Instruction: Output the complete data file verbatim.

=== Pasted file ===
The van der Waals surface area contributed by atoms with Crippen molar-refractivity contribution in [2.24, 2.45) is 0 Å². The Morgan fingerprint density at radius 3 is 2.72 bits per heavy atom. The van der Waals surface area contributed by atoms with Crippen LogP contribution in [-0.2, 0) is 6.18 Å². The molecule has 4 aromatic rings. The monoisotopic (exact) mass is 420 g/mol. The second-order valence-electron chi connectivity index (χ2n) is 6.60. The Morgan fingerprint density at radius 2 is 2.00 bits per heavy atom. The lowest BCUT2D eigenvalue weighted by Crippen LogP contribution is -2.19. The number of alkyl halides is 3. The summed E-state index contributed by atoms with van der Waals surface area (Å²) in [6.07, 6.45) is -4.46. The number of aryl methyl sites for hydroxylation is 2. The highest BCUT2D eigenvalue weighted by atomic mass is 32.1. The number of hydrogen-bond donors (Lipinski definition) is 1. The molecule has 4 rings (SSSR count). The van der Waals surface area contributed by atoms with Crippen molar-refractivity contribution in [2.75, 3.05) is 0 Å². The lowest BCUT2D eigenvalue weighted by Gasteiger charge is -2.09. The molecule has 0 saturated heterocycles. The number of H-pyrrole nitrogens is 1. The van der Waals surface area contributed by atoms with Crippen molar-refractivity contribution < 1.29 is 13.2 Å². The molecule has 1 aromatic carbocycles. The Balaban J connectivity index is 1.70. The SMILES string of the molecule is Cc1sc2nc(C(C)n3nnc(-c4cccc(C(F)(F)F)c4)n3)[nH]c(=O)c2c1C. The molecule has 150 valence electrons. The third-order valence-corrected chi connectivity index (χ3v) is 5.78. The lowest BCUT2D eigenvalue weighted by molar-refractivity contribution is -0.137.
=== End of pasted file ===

The van der Waals surface area contributed by atoms with Crippen molar-refractivity contribution in [2.24, 2.45) is 0 Å². The Morgan fingerprint density at radius 3 is 2.72 bits per heavy atom. The van der Waals surface area contributed by atoms with Crippen LogP contribution in [-0.2, 0) is 6.18 Å². The molecule has 4 aromatic rings. The monoisotopic (exact) mass is 420 g/mol. The second-order valence-electron chi connectivity index (χ2n) is 6.60. The Morgan fingerprint density at radius 2 is 2.00 bits per heavy atom. The lowest BCUT2D eigenvalue weighted by Crippen LogP contribution is -2.19. The number of alkyl halides is 3. The summed E-state index contributed by atoms with van der Waals surface area (Å²) in [6.07, 6.45) is -4.46. The number of aryl methyl sites for hydroxylation is 2. The highest BCUT2D eigenvalue weighted by atomic mass is 32.1. The number of hydrogen-bond donors (Lipinski definition) is 1. The molecule has 4 rings (SSSR count). The van der Waals surface area contributed by atoms with Crippen molar-refractivity contribution in [2.75, 3.05) is 0 Å². The lowest BCUT2D eigenvalue weighted by Gasteiger charge is -2.09. The molecule has 0 saturated heterocycles. The number of H-pyrrole nitrogens is 1. The van der Waals surface area contributed by atoms with Crippen molar-refractivity contribution < 1.29 is 13.2 Å². The molecule has 1 aromatic carbocycles. The Balaban J connectivity index is 1.70. The SMILES string of the molecule is Cc1sc2nc(C(C)n3nnc(-c4cccc(C(F)(F)F)c4)n3)[nH]c(=O)c2c1C. The molecule has 150 valence electrons. The third-order valence-corrected chi connectivity index (χ3v) is 5.78. The lowest BCUT2D eigenvalue weighted by molar-refractivity contribution is -0.137.